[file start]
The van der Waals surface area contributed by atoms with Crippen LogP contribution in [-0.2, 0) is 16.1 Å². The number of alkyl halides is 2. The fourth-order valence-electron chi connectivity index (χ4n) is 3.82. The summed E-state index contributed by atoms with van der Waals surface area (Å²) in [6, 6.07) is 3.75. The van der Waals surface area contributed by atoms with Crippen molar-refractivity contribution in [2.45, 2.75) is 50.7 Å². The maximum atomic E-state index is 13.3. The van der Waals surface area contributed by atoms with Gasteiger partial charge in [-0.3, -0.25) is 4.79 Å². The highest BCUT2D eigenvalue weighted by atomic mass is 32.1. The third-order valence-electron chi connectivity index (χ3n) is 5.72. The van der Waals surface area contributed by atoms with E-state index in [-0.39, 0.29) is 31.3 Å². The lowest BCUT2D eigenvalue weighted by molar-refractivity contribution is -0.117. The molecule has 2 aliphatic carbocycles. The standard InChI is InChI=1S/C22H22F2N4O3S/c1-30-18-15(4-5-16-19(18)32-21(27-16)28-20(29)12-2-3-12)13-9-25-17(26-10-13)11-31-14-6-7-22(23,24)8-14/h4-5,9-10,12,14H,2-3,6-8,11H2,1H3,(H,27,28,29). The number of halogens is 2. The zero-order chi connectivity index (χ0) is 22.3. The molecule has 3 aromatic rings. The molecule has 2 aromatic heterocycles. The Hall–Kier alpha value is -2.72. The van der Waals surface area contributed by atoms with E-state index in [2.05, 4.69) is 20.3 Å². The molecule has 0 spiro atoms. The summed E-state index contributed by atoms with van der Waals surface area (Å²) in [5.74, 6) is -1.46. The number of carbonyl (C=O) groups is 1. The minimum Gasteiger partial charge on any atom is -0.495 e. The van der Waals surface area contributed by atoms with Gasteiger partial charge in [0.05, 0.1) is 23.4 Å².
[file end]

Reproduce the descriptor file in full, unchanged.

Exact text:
The van der Waals surface area contributed by atoms with Crippen LogP contribution in [-0.2, 0) is 16.1 Å². The number of alkyl halides is 2. The fourth-order valence-electron chi connectivity index (χ4n) is 3.82. The summed E-state index contributed by atoms with van der Waals surface area (Å²) in [6, 6.07) is 3.75. The van der Waals surface area contributed by atoms with Crippen molar-refractivity contribution in [2.45, 2.75) is 50.7 Å². The maximum atomic E-state index is 13.3. The van der Waals surface area contributed by atoms with Gasteiger partial charge in [-0.3, -0.25) is 4.79 Å². The highest BCUT2D eigenvalue weighted by atomic mass is 32.1. The third-order valence-electron chi connectivity index (χ3n) is 5.72. The van der Waals surface area contributed by atoms with E-state index in [-0.39, 0.29) is 31.3 Å². The lowest BCUT2D eigenvalue weighted by molar-refractivity contribution is -0.117. The molecule has 2 aliphatic carbocycles. The standard InChI is InChI=1S/C22H22F2N4O3S/c1-30-18-15(4-5-16-19(18)32-21(27-16)28-20(29)12-2-3-12)13-9-25-17(26-10-13)11-31-14-6-7-22(23,24)8-14/h4-5,9-10,12,14H,2-3,6-8,11H2,1H3,(H,27,28,29). The number of halogens is 2. The zero-order chi connectivity index (χ0) is 22.3. The molecule has 3 aromatic rings. The molecule has 2 aromatic heterocycles. The Hall–Kier alpha value is -2.72. The van der Waals surface area contributed by atoms with E-state index in [2.05, 4.69) is 20.3 Å². The molecule has 0 spiro atoms. The summed E-state index contributed by atoms with van der Waals surface area (Å²) in [5.74, 6) is -1.46. The number of carbonyl (C=O) groups is 1. The minimum Gasteiger partial charge on any atom is -0.495 e. The van der Waals surface area contributed by atoms with Gasteiger partial charge in [0.05, 0.1) is 23.4 Å².